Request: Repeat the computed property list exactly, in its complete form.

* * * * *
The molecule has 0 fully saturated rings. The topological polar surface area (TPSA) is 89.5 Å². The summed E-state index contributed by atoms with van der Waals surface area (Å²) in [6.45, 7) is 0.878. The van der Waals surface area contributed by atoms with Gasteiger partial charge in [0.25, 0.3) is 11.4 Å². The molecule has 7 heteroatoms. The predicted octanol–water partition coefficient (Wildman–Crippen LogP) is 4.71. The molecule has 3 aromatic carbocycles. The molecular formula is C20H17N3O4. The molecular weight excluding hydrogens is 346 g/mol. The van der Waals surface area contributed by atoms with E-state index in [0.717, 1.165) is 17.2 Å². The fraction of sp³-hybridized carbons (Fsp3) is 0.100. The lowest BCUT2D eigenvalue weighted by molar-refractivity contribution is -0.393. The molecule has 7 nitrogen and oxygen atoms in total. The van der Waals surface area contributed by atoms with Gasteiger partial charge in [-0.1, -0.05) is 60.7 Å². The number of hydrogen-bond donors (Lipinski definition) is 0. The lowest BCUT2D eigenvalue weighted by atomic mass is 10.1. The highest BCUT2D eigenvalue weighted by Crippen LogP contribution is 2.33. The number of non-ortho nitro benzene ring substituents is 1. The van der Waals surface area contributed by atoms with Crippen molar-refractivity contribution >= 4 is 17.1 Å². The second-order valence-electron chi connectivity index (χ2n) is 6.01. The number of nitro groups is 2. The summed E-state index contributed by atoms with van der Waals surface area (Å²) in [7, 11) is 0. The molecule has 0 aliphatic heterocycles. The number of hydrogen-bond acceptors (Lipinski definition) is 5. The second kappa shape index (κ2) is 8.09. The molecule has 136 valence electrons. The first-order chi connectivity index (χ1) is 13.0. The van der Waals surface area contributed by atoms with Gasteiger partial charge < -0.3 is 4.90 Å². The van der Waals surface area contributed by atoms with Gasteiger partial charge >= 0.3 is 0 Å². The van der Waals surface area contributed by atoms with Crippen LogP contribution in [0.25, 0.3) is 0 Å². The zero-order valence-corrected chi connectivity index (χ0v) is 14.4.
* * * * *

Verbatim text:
The molecule has 0 fully saturated rings. The topological polar surface area (TPSA) is 89.5 Å². The summed E-state index contributed by atoms with van der Waals surface area (Å²) in [6.45, 7) is 0.878. The van der Waals surface area contributed by atoms with Gasteiger partial charge in [0.25, 0.3) is 11.4 Å². The molecule has 7 heteroatoms. The predicted octanol–water partition coefficient (Wildman–Crippen LogP) is 4.71. The molecule has 3 aromatic carbocycles. The molecular formula is C20H17N3O4. The molecular weight excluding hydrogens is 346 g/mol. The van der Waals surface area contributed by atoms with E-state index in [0.717, 1.165) is 17.2 Å². The fraction of sp³-hybridized carbons (Fsp3) is 0.100. The lowest BCUT2D eigenvalue weighted by molar-refractivity contribution is -0.393. The molecule has 7 nitrogen and oxygen atoms in total. The van der Waals surface area contributed by atoms with Gasteiger partial charge in [-0.1, -0.05) is 60.7 Å². The number of hydrogen-bond donors (Lipinski definition) is 0. The lowest BCUT2D eigenvalue weighted by atomic mass is 10.1. The highest BCUT2D eigenvalue weighted by Crippen LogP contribution is 2.33. The number of non-ortho nitro benzene ring substituents is 1. The van der Waals surface area contributed by atoms with Crippen molar-refractivity contribution >= 4 is 17.1 Å². The second-order valence-electron chi connectivity index (χ2n) is 6.01. The number of nitro groups is 2. The summed E-state index contributed by atoms with van der Waals surface area (Å²) in [7, 11) is 0. The molecule has 0 aliphatic heterocycles. The number of hydrogen-bond acceptors (Lipinski definition) is 5. The second kappa shape index (κ2) is 8.09. The molecule has 136 valence electrons. The first-order chi connectivity index (χ1) is 13.0. The van der Waals surface area contributed by atoms with Gasteiger partial charge < -0.3 is 4.90 Å². The van der Waals surface area contributed by atoms with Gasteiger partial charge >= 0.3 is 0 Å². The van der Waals surface area contributed by atoms with Crippen LogP contribution in [0.25, 0.3) is 0 Å². The zero-order valence-corrected chi connectivity index (χ0v) is 14.4.